The government spent considerable funds attempting to address the syndrome, even to the point of moving ahead with funding a study involving animal research to try to replicate the condition. In light of the current findings, it is unethical to continue any research into physical causes of the condition. There is likely not one single cause of the symptoms.

Notably, the body of evidence always pointed away from the idea of a targeted weapon. But that didn’t stop certain bigmouths from hyper focusing on some facts and ignoring others, hyping their dramatic cause. The media amplified this erroneous view, which was reprehensible. The lesson is to double-check the original sources, not only what the media puts out. Even legitimate experts tripped themselves up on this in an effort to be in the news and gain attention. To get the full story, you have to critical examine several good sources. I hope the result of this awful period of American history is that more people heard of and will ultimately accept the concept of mass psychogenic illness so we can recognize it and act more appropriately the next time it arises. (But I doubt it.)

Atlantic Ocean news conflagration

The second story follows from the first, where writers used a deceptive and stupid headline to mislead readers into believing another catastrophe is around the corner. I wonder if some Chicken Little is running around yelling that the ocean is closing…

The real news: Researchers using advanced modeling tools showed that the existing Gibraltar subduction zone, which many thought was dormant, may evolve in the geologic future and reactivate, expanding into the Atlantic Ocean and possibly creating a tectonic condition that will eventually close the ocean basin beginning around 20 million years from now.

That’s pretty interesting stuff. It’s only a model, though, but it can help geoscientists understand more about plate tectonics and how subduction zones form. Subduction zones can produce massive earthquakes and lines of volcanoes. The Pacific Ocean is becoming smaller every millennia as the ocean crust is subducted under the continental plates, forming the “Ring of Fire” of volcanoes and seismic zones. The Atlantic Ocean may soon enter its declining phase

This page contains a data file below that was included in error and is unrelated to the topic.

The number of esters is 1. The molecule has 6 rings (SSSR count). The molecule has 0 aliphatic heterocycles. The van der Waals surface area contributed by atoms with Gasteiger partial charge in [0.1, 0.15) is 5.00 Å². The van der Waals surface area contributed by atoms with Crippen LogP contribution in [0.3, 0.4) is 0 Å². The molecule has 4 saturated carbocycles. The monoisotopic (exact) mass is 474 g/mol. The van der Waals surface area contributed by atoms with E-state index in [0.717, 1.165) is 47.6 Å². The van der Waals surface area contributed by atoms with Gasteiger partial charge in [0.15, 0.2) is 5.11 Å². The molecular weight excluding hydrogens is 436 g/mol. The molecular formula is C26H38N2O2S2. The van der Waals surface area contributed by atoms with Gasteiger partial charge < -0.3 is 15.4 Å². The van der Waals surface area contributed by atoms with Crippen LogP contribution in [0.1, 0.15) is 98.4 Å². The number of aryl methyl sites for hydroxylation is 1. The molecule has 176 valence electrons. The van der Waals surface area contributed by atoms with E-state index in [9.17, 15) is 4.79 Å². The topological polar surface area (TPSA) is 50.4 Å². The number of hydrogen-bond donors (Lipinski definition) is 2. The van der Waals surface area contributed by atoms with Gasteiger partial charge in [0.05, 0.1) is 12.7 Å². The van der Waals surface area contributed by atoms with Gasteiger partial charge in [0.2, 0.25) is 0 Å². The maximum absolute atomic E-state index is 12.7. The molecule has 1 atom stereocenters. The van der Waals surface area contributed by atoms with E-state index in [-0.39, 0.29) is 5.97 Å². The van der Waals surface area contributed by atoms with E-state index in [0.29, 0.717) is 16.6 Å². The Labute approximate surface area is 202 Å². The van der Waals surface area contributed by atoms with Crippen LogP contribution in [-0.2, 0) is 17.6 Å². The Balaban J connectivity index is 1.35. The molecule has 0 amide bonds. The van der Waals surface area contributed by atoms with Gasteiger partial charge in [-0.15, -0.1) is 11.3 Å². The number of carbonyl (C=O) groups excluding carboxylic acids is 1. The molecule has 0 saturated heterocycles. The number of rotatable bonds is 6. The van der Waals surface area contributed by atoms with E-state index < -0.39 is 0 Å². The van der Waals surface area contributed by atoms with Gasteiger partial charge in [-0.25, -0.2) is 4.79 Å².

How did some ridiculous media interpret this new finding? Stupidly, of course. (Good old Daily Fail takes the prize with worse headline.)

That’s just great. Look, we have enough actual calamities to deal with. There is no excuse for scaring people over a geologic event that isn’t going to be an issue for another 20 million years. I suspect the ongoing news about Icelandic eruptions means that people, including journalists with no science background, have scary-looking eruptions on their minds.

At least people might be learning something about geology if they are clicking on these headlines. If people are only reading the headlines, however, which most do, they are becoming remarkably dumber from the news because they will assume things that aren’t actually factual. I’m sure the researchers hate this. I know I do.

3 thoughts on “News blips: Havana syndrome evaporates and headlines burn up about plate tectonics

  1. Alas, yellow journalism will always be with us. We need to keep reminding ourselves that the news media doesn’t exist to tell us the truth, it exists to make money any way it can.

  2. Good stuff Sharon. I was always a bit skeptical about the Havana Syndrome, but I didn’t have the patience to try and dig up the details. Thanks for the update. Just because a lot of supposed authorities are talking about it doesn’t mean it is true.

    As a geophysicist, I find myself rolling my eyes at most earth science news by the time it appears on mainstream or social media. Some people think that the only way to make geology interesting is to make it scary

  3. Thanks so much for this timely update, Sharon. Any further ideas as to causes?
    As you probably know, Brian Dunning reported a similar conclusion about the concept of a “mass psychogenic event” in Skeptoid Podcast #603 (2017). But he either didn’t know about or Le Roy, NY or just didn’t mention it. So when I heard about Le Roy recently (and now in your article) I was curious about the apparent similarity.
    But the big question is: What actually instigated the incidents? I can see how stress in a foreign, not entirely friendly country could lead to something. Perhaps not so much a high school. (As I reveal my ignorance). But are we narrowing in on environmental factors such as toxins or contaminants? Teen-age bullying? I tried to read the American Ethnologist technical article but got lost after page 2.